2. ESPN insider article for ya'll on this...Does brifely mention the Canucks and an offer sheet as an idea. Hockey analytics pioneer Rob Vollman is ESPN Insider's armchair GM this season, exploring how modern statistics can inform front-office decisions. Based on last season's breakout, Ryan Johansen is worth around $5.5 million per season right now, with a future upside in the range of $6.0 million to $6.8 million, like the very best of his closest comparables, Anze Kopitar, Patrice Bergeron, David Backes and Joe Pavelski. If Columbus is unprepared to pay for a player of that potential -- the Blue Jackets have thus far rebuffed the offer of $5 million per season from the Johansen side, according to ESPN's Pierre LeBrun -- then there could be several NHL teams that are, via an offer sheet. These are the conclusion I've reached after a close look at the underlying analytics. In fairness, there are a lot of locker-room factors and on-ice intangibles that an outsider with a spreadsheet could never measure -- but the stats can sometimes be an illuminating starting point. Ideally, you want to pay a guy absolutely no more than what similar players make, and even then, only if such a player can provide enough value to your specific team for that kind of a salary. Although his first two seasons were forgettable, Johansen's breakout season at age 21 places him near the top third of his usage-based peers -- very few of whom established themselves this early in their careers. Columbus has great depth at center, but is lacking in the top-end talent that Johansen represents. If the Blue Jackets are prepared to go forward without him, there are a few teams with an even greater need for his services, and the overall talent to minimize the value of the compensatory draft picks they'd give up if Columbus didn't match the offer sheet. Let's start by identifying what Johansen brings, what that costs, and then in which NHL cities he might fit best (if not Columbus). Johansen's usage: Power vs. power Johansen ranked first among Columbus forwards in even-strength ice time, second in the percentage of shifts he was assigned in the defensive zone, and third in the quality of competition. That means he was used against top opponents in both zones, in the prototypical power-vs.-power role. The following player usage chart includes all the players across the league used in a comparable role, as determined when plugging those three factors into a tool built by Matt Cane of Puck++. {C} Rob Vollman {C} While each of these 18 players is used similarly, the circles indicate how well each player's team does possessionwise, relative to the rest of the team, when the given player is on the ice. The Blue Jackets controlled the play 50.7 percent of the time when Johansen was on the ice, for example, and 49.3 percent when he wasn't, resulting in a small, shaded circle. Players who gave their teams a bigger advantage have larger shaded circles, and those who didn't provide an advantage have white circles. What does all of this mean? Basically, if the Blue Jackets wanted someone to play the same role as Johansen, and to still enjoy the same advantage he gives them (or better), then they would have to turn to Kopitar, Bergeron, Backes, Pavelski, Logan Couture, Kyle Turris or Mikael Backlund. Most of these players are absolutely not available for trade, and four of these players are already being paid in the $6.0 million to $6.8 million range. The exceptions include Backes, who has a cap hit of $4.5 million, and 25-year-old pivots Kyle Turris and Mikael Backlund, who carry cap hits of $3.5 million and $1.5 million, respectively. Quick: Call Calgary! Of course, Turris and Backlund don't score at the same rate as everybody else, either. Johansen's scoring rate of 2.2 points per 60 minutes ranks sixth out of these 18 players, which is right in line with Kopitar, Pavelski, Backes and Patrick Marleau, and just a step back from Bergeron. One factor that isn't included in this analysis is the quality of each player's linemates. While the aforementioned stars got to play with the likes of Justin Williams, Brad Marchand, Joe Thornton and Alexander Steen, Johansen played 49 percent of his minutes this past season with R.J. Umberger -- according to Hockey Analysis -- 48.6 percent with Nick Foligno and 35.2 percent with Boone Jenner. Health issues for Nathan Horton meant that the team's burgeoning topflight center skated only 17.6 percent of his ice time with the highly paid winger. It's perfectly reasonable to argue that with better linemates and continued development, the 22-year-old could rise into the esteemed peer group whose surface he is scratching. Possible destinations If you take Johansen out of the equation, Columbus would rank 23rd in the league in the combined goals versus threshold (GVT, explained here) of its top two centers, Brandon Dubinsky and Artem Anisimov, as displayed at right. Only one of the seven teams ranked lower than the Blue Jackets in this scenario made the playoffs last season, the Minnesota Wild. If a team were to extend Johansen an offer sheet, Minnesota is the destination that would make the most sense. Johansen may have a bigger impact on a basement dweller like the Florida Panthers, Buffalo Sabres, Arizona Coyotes, Edmonton Oilers or Calgary Flames, but no team would be advised to give up a potential Connor McDavid draft pick in exchange for him; any offer sheet between $3,364,391 and $5,046,585 per season would require the team sending its first-round pick in the 2015 draft to Columbus if the Blue Jackets didn't match. Note that the Flames did risk their 2013 first-rounder (which wound up being Sean Monahan) with an offer sheet for Ryan O'Reilly. Where an offer sheet gets most interesting is if it comes from a playoff bubble team like the Winnipeg Jets. A strong center to play with Evander Kane and Blake Wheeler could be just enough to propel the Jets into the postseason, and out of a lottery pick. The same reasoning might apply to the Washington Capitals and Vancouver Canucks, if they could clear up the cap space to do it. What should happen Even an ambassador of hockey analytics like me isn't always inclined to play "moneypuck" when dealing with a potential franchise player. While exploiting market inefficiencies is a great strategy to pursue while filling out the bottom six, it's not unreasonable to pay game-changing talents at a rate close to what they demand. Players proven to perform at Johansen's level cost $6.0 million per season or more, and they don't grow on trees. When you've got one, pay him. While this type of contract does mean the team is paying for potential, it may well wind up looking like a bargain if Johansen -- and the NHL salary cap -- continues on an upward trajectory. That's why at least a handful of teams should be seriously considering extending Johansen an offer sheet right now, most notably Minnesota or Winnipeg, with which he could have the biggest impact with the lowest risk of giving up a Connor McDavid pick. But unless the offer is made from a basement dweller and/or the offer exceeds the point where a second first-round draft pick is added to the compensatory package -- more than $6,728,781 per season -- the Blue Jackets would be wise to match.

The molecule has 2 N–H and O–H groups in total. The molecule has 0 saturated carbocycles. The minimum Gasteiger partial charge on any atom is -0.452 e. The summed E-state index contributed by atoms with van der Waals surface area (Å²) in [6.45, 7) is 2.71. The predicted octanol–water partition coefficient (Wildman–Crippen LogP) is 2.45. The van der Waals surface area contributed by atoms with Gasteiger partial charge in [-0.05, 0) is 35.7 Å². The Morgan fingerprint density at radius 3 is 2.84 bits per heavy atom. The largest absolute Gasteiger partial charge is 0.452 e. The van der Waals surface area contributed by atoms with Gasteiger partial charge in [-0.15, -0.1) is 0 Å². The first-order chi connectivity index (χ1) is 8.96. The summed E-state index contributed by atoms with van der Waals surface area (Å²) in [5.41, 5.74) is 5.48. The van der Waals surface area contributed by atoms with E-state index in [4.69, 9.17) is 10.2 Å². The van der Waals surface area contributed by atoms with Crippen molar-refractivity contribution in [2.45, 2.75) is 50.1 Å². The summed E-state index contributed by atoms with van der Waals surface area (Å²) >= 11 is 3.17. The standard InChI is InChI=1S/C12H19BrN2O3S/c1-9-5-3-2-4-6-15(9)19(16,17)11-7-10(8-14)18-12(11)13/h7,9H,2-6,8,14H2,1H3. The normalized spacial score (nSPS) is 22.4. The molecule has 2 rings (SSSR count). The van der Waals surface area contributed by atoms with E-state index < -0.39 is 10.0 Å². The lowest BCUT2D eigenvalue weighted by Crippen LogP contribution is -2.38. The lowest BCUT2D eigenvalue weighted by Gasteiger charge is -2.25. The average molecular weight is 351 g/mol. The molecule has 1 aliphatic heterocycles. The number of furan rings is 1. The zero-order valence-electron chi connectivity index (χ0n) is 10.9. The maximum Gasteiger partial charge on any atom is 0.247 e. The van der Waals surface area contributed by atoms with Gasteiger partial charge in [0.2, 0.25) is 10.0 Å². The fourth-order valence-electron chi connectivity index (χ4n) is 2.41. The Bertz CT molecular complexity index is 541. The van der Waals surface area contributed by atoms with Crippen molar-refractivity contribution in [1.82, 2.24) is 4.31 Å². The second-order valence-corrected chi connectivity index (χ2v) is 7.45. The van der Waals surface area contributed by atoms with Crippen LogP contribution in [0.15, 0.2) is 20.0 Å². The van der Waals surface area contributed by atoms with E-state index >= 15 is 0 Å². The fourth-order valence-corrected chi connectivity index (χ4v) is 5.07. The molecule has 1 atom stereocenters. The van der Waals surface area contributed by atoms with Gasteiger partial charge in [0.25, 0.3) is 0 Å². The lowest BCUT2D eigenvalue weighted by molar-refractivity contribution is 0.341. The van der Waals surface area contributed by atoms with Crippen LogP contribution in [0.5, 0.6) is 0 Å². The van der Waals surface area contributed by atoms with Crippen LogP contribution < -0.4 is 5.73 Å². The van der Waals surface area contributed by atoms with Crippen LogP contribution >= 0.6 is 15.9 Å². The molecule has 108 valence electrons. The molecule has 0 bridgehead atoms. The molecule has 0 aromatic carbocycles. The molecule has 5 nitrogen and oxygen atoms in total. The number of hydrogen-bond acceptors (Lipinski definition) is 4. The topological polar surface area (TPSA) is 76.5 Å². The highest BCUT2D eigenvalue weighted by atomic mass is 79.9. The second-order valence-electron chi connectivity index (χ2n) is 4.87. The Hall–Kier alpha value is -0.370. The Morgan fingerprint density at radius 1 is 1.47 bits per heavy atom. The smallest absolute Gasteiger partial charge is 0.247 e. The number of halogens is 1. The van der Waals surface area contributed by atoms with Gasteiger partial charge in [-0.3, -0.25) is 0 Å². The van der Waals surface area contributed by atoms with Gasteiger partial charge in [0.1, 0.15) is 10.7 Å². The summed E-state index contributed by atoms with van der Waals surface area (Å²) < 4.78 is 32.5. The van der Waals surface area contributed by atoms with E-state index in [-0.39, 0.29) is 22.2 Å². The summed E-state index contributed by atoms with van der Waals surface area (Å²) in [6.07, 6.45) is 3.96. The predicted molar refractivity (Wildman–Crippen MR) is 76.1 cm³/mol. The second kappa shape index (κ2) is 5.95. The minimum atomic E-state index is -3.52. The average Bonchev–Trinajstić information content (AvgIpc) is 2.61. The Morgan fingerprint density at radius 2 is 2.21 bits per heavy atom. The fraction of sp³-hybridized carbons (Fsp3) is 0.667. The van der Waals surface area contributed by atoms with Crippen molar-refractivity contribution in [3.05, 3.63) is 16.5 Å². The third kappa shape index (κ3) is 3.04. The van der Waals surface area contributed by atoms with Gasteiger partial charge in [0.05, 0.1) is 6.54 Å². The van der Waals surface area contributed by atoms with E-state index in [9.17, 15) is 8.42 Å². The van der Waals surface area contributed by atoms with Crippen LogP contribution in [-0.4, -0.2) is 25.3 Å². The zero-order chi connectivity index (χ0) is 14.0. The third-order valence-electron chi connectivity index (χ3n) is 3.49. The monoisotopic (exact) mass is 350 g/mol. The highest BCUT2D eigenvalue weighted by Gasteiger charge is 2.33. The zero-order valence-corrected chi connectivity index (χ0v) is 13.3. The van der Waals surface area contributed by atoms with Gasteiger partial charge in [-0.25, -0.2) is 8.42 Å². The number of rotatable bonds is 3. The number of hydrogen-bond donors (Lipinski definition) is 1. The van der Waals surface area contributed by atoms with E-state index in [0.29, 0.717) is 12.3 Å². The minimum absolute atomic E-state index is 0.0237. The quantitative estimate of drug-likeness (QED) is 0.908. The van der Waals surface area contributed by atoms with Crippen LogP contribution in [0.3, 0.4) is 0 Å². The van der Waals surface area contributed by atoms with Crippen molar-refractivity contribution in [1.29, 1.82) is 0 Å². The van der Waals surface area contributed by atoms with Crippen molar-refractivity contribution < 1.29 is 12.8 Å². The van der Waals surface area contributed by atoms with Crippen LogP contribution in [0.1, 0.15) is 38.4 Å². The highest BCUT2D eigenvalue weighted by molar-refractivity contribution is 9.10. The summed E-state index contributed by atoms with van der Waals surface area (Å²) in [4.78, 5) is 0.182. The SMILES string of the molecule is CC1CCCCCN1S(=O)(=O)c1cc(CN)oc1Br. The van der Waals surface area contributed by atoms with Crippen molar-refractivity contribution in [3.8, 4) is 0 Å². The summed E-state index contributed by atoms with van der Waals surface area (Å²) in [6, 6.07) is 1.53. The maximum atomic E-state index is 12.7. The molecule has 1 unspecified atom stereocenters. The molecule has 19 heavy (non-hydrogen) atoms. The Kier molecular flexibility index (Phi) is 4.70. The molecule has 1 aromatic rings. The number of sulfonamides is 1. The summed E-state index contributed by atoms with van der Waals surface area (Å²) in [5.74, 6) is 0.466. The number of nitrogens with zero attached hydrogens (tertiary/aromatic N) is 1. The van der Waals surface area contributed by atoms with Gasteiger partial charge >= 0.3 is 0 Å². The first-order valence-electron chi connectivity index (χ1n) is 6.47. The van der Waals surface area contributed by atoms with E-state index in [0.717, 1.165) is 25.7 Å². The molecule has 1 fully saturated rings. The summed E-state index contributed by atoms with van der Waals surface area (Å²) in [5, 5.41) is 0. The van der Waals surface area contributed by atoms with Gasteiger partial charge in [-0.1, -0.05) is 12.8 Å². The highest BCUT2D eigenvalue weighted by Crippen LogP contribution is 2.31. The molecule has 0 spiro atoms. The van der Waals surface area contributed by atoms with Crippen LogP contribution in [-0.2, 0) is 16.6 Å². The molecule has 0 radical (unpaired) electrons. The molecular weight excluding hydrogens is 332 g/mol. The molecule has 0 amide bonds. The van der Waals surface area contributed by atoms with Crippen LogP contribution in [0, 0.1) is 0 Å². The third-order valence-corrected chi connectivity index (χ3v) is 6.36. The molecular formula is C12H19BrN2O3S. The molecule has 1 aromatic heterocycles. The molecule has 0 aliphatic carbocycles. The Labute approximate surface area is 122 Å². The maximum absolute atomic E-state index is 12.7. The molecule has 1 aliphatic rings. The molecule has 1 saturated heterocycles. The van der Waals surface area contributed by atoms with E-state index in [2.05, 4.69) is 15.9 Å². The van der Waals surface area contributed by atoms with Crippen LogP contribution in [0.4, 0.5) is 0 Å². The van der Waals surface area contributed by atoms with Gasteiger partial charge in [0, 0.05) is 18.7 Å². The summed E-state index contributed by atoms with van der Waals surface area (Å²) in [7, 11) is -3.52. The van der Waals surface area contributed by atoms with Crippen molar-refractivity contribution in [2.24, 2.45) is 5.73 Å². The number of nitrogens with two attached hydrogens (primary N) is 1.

3. Not that far away from home, the absolute #1 with nobody pushing him in the organization, and a chance to become a 40+ mil netminder... Why wouldnt he sign this projected deal??!